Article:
Skip to content

This Magic 5:1 Ratio Is The Key To Healthy Relationships, Marriage Experts Say

Kelly Gonsalves
June 12, 2022
Kelly Gonsalves
Contributing Sex & Relationships Editor
By Kelly Gonsalves
Contributing Sex & Relationships Editor
Kelly Gonsalves is a sex educator, relationship coach, and journalist. She received her journalism degree from Northwestern University, and her writings on sex, relationships, identity, and wellness have appeared at The Cut, Vice, Teen Vogue, Cosmopolitan, and elsewhere.
June 12, 2022
We carefully vet all products and services featured on mindbodygreen using our commerce guidelines. Our selections are never influenced by the commissions earned from our links.

How positive is your relationship?

While "relationships are hard" is an oft-repeated refrain, the catchphrase can make it seem like relationships are expected to be constantly full of nonstop challenges, arguments, frustrations, and roller-coaster emotions. The struggle is often romanticized in movies and gushy social media posts, but the truth is, relationships should not feel hard all the time—or even most of the time.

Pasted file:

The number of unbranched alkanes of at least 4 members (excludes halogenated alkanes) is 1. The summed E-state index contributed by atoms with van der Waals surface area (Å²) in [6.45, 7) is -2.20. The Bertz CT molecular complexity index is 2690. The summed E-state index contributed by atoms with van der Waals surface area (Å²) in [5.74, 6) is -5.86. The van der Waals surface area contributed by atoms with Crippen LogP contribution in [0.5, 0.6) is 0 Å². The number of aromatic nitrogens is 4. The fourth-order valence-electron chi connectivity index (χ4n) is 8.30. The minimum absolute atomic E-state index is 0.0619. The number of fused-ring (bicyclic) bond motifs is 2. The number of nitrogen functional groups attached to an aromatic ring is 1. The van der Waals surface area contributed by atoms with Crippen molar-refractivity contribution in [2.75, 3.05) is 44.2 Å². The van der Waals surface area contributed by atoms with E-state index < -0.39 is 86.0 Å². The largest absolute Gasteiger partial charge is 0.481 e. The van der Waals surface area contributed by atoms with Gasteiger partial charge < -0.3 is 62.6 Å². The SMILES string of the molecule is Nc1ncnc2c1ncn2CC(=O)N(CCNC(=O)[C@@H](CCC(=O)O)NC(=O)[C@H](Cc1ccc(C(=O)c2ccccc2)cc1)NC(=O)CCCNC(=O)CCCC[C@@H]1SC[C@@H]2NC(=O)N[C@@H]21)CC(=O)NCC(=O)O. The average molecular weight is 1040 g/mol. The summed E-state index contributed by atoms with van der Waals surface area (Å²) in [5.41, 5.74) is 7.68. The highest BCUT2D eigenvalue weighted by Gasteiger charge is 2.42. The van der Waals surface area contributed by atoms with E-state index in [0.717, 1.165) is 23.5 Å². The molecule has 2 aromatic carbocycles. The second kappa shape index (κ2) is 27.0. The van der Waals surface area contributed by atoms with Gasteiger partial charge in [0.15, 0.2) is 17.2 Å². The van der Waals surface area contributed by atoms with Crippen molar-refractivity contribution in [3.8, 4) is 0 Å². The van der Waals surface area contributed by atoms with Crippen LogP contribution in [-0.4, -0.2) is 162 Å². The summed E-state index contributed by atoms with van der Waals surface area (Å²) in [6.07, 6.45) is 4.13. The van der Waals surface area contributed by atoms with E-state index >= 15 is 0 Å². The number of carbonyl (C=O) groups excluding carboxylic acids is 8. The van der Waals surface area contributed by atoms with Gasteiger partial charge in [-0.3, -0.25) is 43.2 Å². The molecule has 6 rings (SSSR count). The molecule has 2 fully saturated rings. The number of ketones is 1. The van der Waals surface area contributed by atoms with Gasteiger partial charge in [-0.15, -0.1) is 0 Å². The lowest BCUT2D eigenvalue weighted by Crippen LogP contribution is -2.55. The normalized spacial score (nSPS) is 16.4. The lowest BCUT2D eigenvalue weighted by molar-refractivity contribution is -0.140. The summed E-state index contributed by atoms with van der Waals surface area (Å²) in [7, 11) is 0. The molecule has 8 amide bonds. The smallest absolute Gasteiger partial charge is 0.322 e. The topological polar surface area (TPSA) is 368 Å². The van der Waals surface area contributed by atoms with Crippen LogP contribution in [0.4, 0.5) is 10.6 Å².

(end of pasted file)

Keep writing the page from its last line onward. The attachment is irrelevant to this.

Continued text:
Relationship researchers have actually identified exactly how much time couples in healthy relationships tend to spend struggling versus how much time is spent in a positive state. The ratio is pretty eye-opening.

The magic ratio of healthy relationships.

In the 1970s and '80s, psychologists John Gottman, Ph.D., and Robert Levenson, Ph.D., conducted research studying the way couples interacted with each other and how their relationships fared over the course of several years. Based on their findings, Gottman identified what he calls the "magic 5:1 ratio" for relationship success: Couples who go on to have happy, long-lasting relationships have about five positive interactions or feelings for every one negative interaction or feeling during times of conflict.

Positive interactions might include showing affection, laughing together, sharing physical touch, and just times when you generally appreciate and like each other. Negative interactions might include the moments of criticism, contempt, tension, resentment, stress about the relationship's future, and times when things just don't feel good in the relationship.